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Are my cats meds actually good for them?
September 19, 2007 1:00 PM   Subscribe

I have two cats, both with a mild respiratory infection, and the drugs the vet gave us aren't making much sense to us. Can anyone help explain?

I have two cats that both had a respiratory infection that we treated, but the treatment didn't seem to hold very long, and the infection has come back/continued, and we're treating them again with some slightly stronger meds.

There are two meds, two bottles of each, to make one bottle of both types for each cat. Each cat is supposed to take a full dropper of both types until her bottles are empty.

What's confusing is that one of the medicines (the one being used up faster) is a powerful antibiotic, and the other is a steroid usually used as an immune suppressant. If the antibiotic gets used up first, why would we want to continue administrating an immune suppressant when the cat is no longer taking antibiotics?

This seems like a generally poor idea, at least to me, but then again, I'm not a doctor, or a kitty doctor for that matter. Any advice or explanation would be appreciated.
posted by Braeog to Pets & Animals (8 answers total)
 
Just speculation, but maybe the steroid was prescribed mainly for its anti-inflammatory properties. Why not call the vet and ask her/him?
posted by iconomy at 1:11 PM on September 19, 2007


I would think iconomy is right. Our vet says that he always treats the inflammation in cats because that's often part of the main problem and that he will then treat anything else that presents. The steriod probably has to be dosed in a certain way - our boy was stepped up to and then stepped down from his steriod.
posted by Medieval Maven at 1:16 PM on September 19, 2007


On top of that, antibios stay in the system for a while afterwards.
posted by SpecialK at 2:33 PM on September 19, 2007


I think you generally see immune system suppression if steroids are taken for a long period of time. I wouldn't worry about this short-term dose.
posted by LoriFLA at 2:46 PM on September 19, 2007


Theoretically, the infection should be gone by the time the antibiotics are finished. You don't want a few bugs lingering on because that's how resistant strains develop. However the inflammation triggered by the infection may not be gone yet (inflammation can easily become a self-sustaining cycle), and this could trigger a relapse (inflamed epithelial tissues have reduced barrier function allowing bugs back into the body) as well as make the kitty just generally feel sick. So maybe the steroids are to make sure any lingering inflammation has been dealt with?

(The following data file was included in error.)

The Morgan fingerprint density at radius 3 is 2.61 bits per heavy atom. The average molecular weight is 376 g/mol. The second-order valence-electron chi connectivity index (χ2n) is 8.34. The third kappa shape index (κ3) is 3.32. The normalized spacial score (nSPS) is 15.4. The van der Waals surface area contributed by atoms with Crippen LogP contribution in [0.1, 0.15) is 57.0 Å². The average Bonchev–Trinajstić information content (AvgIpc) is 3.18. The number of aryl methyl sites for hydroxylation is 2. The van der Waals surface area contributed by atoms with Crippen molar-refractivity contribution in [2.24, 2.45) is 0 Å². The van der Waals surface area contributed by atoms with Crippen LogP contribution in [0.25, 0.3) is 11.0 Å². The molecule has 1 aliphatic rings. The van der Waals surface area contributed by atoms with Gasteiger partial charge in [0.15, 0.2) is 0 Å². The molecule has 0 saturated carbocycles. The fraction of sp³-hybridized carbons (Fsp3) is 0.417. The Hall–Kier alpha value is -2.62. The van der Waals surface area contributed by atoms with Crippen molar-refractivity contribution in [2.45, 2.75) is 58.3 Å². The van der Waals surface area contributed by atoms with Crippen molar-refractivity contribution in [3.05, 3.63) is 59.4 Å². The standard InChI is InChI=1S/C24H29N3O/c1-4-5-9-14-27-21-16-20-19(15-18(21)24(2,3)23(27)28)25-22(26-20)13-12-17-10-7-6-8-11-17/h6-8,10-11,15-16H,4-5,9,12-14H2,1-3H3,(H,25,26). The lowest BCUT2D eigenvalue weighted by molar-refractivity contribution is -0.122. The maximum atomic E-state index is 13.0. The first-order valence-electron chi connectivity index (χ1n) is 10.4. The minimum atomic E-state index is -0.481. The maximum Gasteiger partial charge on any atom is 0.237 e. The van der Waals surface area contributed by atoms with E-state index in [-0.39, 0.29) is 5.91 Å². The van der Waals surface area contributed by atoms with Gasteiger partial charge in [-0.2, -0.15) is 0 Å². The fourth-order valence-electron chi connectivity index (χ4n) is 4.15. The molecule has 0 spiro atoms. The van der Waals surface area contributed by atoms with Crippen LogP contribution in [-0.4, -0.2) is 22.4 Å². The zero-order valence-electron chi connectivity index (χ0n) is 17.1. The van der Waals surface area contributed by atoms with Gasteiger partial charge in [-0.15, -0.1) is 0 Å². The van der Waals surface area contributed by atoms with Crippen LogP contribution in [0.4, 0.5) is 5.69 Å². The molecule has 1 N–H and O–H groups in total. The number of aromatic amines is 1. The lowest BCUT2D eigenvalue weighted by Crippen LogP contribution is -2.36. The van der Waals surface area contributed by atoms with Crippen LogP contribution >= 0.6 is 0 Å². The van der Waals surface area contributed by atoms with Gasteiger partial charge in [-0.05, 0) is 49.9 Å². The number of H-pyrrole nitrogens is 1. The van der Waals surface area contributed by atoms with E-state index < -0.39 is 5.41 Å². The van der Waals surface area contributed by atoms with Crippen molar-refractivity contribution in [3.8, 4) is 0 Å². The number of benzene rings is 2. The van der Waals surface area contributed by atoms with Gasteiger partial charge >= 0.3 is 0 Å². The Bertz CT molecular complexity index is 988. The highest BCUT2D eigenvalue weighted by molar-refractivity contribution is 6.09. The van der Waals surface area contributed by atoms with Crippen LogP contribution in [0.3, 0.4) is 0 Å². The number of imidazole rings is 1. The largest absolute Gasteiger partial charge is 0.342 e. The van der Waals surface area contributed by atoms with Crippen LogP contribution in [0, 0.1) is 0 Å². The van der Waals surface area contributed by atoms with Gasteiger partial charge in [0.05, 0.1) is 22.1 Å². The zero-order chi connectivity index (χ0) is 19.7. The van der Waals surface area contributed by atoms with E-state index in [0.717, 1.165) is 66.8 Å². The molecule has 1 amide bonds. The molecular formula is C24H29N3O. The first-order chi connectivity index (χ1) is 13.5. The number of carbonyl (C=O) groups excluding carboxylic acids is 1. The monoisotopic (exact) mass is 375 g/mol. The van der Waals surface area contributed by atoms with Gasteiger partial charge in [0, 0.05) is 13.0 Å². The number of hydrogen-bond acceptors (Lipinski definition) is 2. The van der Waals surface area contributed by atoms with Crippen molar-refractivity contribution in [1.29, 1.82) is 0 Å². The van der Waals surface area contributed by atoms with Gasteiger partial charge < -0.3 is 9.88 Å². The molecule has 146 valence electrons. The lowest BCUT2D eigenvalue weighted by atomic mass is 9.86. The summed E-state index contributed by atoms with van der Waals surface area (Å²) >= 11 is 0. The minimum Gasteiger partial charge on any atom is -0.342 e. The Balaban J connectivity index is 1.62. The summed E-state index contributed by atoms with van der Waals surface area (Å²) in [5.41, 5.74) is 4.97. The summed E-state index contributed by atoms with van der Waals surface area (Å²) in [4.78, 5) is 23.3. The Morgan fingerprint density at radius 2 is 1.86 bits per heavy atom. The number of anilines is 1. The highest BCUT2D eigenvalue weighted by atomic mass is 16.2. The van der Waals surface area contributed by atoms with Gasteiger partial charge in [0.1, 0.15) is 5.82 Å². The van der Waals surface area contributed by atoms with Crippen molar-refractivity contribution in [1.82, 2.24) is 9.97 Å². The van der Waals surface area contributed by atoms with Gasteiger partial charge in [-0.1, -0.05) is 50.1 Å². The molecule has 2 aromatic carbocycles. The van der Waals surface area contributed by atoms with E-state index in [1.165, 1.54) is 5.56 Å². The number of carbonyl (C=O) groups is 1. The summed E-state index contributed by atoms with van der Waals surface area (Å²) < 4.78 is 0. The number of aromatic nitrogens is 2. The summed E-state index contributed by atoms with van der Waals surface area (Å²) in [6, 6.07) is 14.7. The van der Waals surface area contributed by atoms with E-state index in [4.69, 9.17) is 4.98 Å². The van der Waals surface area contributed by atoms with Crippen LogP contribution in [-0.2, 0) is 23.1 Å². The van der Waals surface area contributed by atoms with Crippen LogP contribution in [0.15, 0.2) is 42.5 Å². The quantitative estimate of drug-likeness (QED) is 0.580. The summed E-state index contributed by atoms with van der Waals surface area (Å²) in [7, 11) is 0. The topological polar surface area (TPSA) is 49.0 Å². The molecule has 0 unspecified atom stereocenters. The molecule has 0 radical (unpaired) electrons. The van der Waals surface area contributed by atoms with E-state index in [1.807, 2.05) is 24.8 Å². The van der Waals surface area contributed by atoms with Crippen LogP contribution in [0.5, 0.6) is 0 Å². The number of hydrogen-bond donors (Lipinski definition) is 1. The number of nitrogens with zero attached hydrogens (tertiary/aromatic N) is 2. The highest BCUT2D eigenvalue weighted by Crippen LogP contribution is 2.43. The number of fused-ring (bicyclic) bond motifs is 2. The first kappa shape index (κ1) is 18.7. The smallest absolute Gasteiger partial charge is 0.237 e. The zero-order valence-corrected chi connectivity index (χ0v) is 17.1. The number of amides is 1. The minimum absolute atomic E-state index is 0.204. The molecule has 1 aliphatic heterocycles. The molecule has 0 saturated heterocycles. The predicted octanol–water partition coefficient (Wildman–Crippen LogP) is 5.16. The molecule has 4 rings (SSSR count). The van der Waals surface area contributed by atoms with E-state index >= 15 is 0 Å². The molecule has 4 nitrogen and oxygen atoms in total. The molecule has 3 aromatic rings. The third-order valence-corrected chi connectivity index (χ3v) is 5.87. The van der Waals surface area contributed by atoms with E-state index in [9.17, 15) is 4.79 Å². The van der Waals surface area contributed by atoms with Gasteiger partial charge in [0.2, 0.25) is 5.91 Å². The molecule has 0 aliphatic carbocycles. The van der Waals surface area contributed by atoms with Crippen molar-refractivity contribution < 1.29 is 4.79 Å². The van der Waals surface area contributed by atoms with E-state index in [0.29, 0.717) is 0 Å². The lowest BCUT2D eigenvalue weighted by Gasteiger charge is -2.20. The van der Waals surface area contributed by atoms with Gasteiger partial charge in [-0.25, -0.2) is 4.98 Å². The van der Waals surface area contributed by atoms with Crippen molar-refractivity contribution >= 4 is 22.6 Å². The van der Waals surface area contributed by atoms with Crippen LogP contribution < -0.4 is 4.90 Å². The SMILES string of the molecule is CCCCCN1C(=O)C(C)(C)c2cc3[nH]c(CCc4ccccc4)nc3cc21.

Personally if I was unsure about what my vet had prescribed I'd just ring the clinic and ask. The vet nurses are generally really great at answering questions like this and are used to doing so. Should only take a few minutes and shouldn't cost anything.
posted by shelleycat at 3:05 PM on September 19, 2007


LoriFLA writes "I think you generally see immune system suppression if steroids are taken for a long period of time. I wouldn't worry about this short-term dose."

Just a personal anecdote - I have pretty serious eczema, and I am also a lucky colonizer for MRSA due to that. When I have to take a 12 day stint of Prednisone (corticosteroids) once or twice a year to clear up particularly bad flare ups, it is almost always followed by a battle with the MRSA afterwards. I am always given prophylactic antibiotics in preparation, so it doesn't necessarily require long term use for immune suppression in my experience.

I am not a doctor, vet or cat.
posted by chiababe at 4:18 PM on September 19, 2007


To my Veterinary Technician wife this does not sound right, but it is hard to say. If you can tell me (her) a little more info she can give you a more specific answer -- 1) What are the ages and approximate weights of the cats? 2) What are the names of the drugs and the exact instructions on the labels? 3) Are the cats indoor or outdoor? 4) Are the cats up to date on vaccines? 5) Do they have any pre-existing medical conditions?
posted by Rock Steady at 5:21 PM on September 19, 2007


Do you have instructions for stepping down the steroids? That may be why that prescription goes on longer, for the gradually diminishing dosage. But really, why not call your vet?
posted by oneirodynia at 6:00 PM on September 19, 2007


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